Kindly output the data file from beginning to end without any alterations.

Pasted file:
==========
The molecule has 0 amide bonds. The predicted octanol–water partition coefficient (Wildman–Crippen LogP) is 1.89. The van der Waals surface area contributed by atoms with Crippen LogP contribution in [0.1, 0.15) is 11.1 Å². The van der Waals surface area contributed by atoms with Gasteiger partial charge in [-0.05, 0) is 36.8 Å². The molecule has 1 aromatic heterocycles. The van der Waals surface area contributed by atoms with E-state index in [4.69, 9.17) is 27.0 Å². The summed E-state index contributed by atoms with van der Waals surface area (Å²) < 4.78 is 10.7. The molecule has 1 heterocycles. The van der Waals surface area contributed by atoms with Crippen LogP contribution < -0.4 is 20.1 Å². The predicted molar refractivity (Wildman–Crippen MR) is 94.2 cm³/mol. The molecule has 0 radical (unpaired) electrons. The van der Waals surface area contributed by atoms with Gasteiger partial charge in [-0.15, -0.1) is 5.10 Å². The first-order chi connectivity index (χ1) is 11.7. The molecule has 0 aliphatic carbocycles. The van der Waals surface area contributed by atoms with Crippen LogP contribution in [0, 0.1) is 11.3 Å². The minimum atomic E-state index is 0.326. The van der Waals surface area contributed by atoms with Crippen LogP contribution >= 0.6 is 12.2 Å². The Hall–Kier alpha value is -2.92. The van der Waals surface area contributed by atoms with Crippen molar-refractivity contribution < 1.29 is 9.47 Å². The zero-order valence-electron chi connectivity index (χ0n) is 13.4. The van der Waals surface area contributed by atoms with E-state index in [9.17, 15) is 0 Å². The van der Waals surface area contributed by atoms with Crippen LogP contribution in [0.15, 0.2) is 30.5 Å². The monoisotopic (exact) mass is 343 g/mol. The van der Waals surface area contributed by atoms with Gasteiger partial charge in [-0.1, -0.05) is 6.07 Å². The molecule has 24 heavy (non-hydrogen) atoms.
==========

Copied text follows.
The molecule has 0 amide bonds. The predicted octanol–water partition coefficient (Wildman–Crippen LogP) is 1.89. The van der Waals surface area contributed by atoms with Crippen LogP contribution in [0.1, 0.15) is 11.1 Å². The van der Waals surface area contributed by atoms with Gasteiger partial charge in [-0.05, 0) is 36.8 Å². The molecule has 1 aromatic heterocycles. The van der Waals surface area contributed by atoms with E-state index in [4.69, 9.17) is 27.0 Å². The summed E-state index contributed by atoms with van der Waals surface area (Å²) < 4.78 is 10.7. The molecule has 1 heterocycles. The van der Waals surface area contributed by atoms with Crippen LogP contribution < -0.4 is 20.1 Å². The predicted molar refractivity (Wildman–Crippen MR) is 94.2 cm³/mol. The molecule has 0 radical (unpaired) electrons. The van der Waals surface area contributed by atoms with Gasteiger partial charge in [-0.15, -0.1) is 5.10 Å². The first-order chi connectivity index (χ1) is 11.7. The molecule has 0 aliphatic carbocycles. The van der Waals surface area contributed by atoms with Crippen LogP contribution in [0, 0.1) is 11.3 Å². The minimum atomic E-state index is 0.326. The van der Waals surface area contributed by atoms with Crippen LogP contribution >= 0.6 is 12.2 Å². The Hall–Kier alpha value is -2.92. The van der Waals surface area contributed by atoms with Crippen molar-refractivity contribution < 1.29 is 9.47 Å². The zero-order valence-electron chi connectivity index (χ0n) is 13.4. The van der Waals surface area contributed by atoms with E-state index in [9.17, 15) is 0 Å². The van der Waals surface area contributed by atoms with Crippen LogP contribution in [0.15, 0.2) is 30.5 Å². The monoisotopic (exact) mass is 343 g/mol. The van der Waals surface area contributed by atoms with Gasteiger partial charge in [-0.1, -0.05) is 6.07 Å². The molecule has 24 heavy (non-hydrogen) atoms.